Wake Interfaith Disaster Team History
Wake Interfaith Disaster Team was formed in 2002 and has been recruiting individual congregations and training and preparing for disaster since that time. WIDT was the Long-Term Recovery Organization for Wake County for the April 16, 2011 tornado event and with its partners addressed the unmet needs with donated materials and volunteer labor. WIDT and its faith-based and governmental partners work together to see that counseling is available, furniture is provided and other needs are met.
Many denominations work with WIDT on long-term recovery. WIDT welcomes participation of all denominations and service organizations. Volunteer labor may be available for home rehabilitation but donated building materials are problematic. WIDT welcomes financial contributions of any size and (during disaster recovery periods) donation of appropriate new building materials in bulk. Tax-deductible receipts will be provided.
In 1999 Hurricane Floyd struck North Carolina. Heavy rains--17 inches--coming on the trail of Hurricane Dennis' rainfall, caused flooding in every eastern North Carolina river basin exceeding the 500-year flood levels. ainfall and strong winds affected many homes across the state, destroying 7,000, leaving 17,000 uninhabitable, and damaging 56,000. Ten thousand people resided in temporary shelters following the storm. The extensive flooding resulted in significant crop damage. The North Carolina Council of Churches, sensing the requirement for a long-term recovery of unprecedented scope, formed North Carolina Interfaith Disaster Response (NCIDR) engaged an experienced expert, Rev. Carolyn Tyler, as director. Rev. Tyler fostered the development of long-term recovery organzations in the affected eastern North Carolina counties.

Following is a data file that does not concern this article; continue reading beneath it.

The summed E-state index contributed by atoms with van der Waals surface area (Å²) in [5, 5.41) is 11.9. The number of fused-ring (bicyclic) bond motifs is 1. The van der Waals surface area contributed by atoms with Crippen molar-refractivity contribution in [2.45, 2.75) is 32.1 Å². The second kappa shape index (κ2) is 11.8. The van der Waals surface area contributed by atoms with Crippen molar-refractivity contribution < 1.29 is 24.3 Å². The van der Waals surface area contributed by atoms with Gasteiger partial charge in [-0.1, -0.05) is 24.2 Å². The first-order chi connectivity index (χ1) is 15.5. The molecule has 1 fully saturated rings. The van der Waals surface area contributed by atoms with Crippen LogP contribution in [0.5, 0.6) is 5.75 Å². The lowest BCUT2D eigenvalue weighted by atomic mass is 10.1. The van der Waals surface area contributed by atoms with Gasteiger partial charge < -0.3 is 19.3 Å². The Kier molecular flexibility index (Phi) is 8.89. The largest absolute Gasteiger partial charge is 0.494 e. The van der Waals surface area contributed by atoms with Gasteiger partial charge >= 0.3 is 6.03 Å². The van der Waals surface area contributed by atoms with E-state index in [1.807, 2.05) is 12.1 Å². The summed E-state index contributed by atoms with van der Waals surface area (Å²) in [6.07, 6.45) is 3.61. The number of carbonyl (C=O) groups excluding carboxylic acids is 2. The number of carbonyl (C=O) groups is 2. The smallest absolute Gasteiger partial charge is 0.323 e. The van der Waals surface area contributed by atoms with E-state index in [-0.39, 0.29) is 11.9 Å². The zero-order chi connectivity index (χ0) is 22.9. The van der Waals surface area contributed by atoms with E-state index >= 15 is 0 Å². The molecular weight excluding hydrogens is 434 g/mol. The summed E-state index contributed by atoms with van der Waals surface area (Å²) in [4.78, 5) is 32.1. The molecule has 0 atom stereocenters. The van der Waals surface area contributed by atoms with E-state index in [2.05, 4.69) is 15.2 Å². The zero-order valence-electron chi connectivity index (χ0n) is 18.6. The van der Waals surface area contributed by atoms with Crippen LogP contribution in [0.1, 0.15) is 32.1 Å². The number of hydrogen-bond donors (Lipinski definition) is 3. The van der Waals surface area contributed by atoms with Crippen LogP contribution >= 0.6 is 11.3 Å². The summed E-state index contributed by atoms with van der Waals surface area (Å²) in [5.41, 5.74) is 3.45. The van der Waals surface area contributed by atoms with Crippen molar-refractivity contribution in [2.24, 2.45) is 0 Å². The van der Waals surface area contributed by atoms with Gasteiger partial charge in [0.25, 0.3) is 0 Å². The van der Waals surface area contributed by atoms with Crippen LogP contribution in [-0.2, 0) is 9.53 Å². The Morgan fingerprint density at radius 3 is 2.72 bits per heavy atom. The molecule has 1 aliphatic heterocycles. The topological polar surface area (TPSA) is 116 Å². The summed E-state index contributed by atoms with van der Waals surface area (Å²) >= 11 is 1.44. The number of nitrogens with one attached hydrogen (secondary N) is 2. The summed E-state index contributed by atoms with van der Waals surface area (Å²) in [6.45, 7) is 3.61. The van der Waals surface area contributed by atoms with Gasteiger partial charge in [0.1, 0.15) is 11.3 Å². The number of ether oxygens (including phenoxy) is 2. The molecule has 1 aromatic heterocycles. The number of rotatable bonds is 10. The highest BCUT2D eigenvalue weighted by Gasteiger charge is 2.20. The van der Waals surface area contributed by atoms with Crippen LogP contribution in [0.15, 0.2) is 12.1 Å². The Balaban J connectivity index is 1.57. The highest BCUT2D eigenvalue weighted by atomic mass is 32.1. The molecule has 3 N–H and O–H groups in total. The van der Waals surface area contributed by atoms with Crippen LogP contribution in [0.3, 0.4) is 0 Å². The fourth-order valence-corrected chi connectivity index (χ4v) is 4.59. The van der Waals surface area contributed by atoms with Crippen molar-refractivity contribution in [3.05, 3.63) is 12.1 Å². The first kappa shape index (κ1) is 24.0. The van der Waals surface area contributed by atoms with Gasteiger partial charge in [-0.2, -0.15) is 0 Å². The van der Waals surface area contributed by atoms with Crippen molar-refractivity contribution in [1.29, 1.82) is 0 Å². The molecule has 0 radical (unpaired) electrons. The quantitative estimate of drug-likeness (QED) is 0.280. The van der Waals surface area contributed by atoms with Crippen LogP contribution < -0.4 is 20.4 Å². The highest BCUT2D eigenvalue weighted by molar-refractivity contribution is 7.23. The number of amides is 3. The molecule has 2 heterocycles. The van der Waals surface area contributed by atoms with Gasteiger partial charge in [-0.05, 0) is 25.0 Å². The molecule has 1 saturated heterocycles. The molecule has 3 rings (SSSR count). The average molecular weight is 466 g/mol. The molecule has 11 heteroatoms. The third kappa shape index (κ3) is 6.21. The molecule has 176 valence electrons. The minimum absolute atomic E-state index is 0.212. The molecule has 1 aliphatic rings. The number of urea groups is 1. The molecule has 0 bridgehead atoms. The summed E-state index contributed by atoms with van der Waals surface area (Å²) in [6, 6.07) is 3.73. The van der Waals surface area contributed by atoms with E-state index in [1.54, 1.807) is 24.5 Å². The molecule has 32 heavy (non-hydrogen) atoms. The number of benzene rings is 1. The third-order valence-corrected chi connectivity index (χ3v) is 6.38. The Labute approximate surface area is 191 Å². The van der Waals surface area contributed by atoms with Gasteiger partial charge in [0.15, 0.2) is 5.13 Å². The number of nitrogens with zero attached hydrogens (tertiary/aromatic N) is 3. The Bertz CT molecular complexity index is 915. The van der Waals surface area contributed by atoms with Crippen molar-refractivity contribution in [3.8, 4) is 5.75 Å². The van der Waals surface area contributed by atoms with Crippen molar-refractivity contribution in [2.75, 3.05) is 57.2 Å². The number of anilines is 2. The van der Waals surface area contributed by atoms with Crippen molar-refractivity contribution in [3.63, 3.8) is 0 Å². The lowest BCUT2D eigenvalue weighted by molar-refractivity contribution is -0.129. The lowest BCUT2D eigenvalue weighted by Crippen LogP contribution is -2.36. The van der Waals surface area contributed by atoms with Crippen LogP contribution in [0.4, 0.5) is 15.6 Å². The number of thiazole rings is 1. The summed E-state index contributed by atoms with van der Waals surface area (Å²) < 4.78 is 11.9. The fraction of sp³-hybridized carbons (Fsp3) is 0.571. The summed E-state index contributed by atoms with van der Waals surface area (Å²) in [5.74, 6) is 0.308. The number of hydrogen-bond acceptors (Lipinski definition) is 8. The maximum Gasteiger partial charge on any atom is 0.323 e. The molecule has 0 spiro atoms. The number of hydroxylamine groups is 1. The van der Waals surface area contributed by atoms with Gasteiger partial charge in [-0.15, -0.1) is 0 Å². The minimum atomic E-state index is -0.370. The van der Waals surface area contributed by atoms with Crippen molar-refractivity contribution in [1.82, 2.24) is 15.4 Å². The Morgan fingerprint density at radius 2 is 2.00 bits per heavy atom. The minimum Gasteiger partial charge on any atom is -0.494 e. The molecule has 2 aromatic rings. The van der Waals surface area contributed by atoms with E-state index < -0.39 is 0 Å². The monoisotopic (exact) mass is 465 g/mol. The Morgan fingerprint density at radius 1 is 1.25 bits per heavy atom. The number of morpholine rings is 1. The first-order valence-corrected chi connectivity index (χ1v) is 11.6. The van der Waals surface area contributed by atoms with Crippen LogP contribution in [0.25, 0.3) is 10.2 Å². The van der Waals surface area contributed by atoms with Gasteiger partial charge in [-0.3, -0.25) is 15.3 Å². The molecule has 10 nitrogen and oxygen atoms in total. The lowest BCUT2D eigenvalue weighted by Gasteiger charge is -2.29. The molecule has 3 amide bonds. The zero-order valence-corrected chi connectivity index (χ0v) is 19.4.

In 2002, the Floyd recovery being largely completed, the NCIDR board elected to move NCIDR headquarters to Raleigh to be more centrally located in the state and to be closer to its partner, North Carolina Emergency Management. Rev. Tyler found herself in Raleigh with no long-term recovery organization and in the absence of a disaster.
Not one to spurn a challenge, Rev. Tyler recruited a few dozen representatives from a diverse group of faiths and held a series of three meetings explaining what a long-term recovery organization does, how one is formed, and why one is needed, even in the absence of disaster. Then she set the group loose. The group began a practice (still maintained) of meeting monthly and thus the Wake Interfaith Disaster Team (WIDT) was formed.
2003-2010 Interim PeriodWhat does a Disaster Team do when there is no disaster? They train and prepare. During this period WIDT offered classes in Psychological First Aid (how to help people in shelters), Chainsaw Safety, and the Incident Command System (method of command, control, and coordination at the scene of a disaster). This was to serve Wake County well when the tornado struck.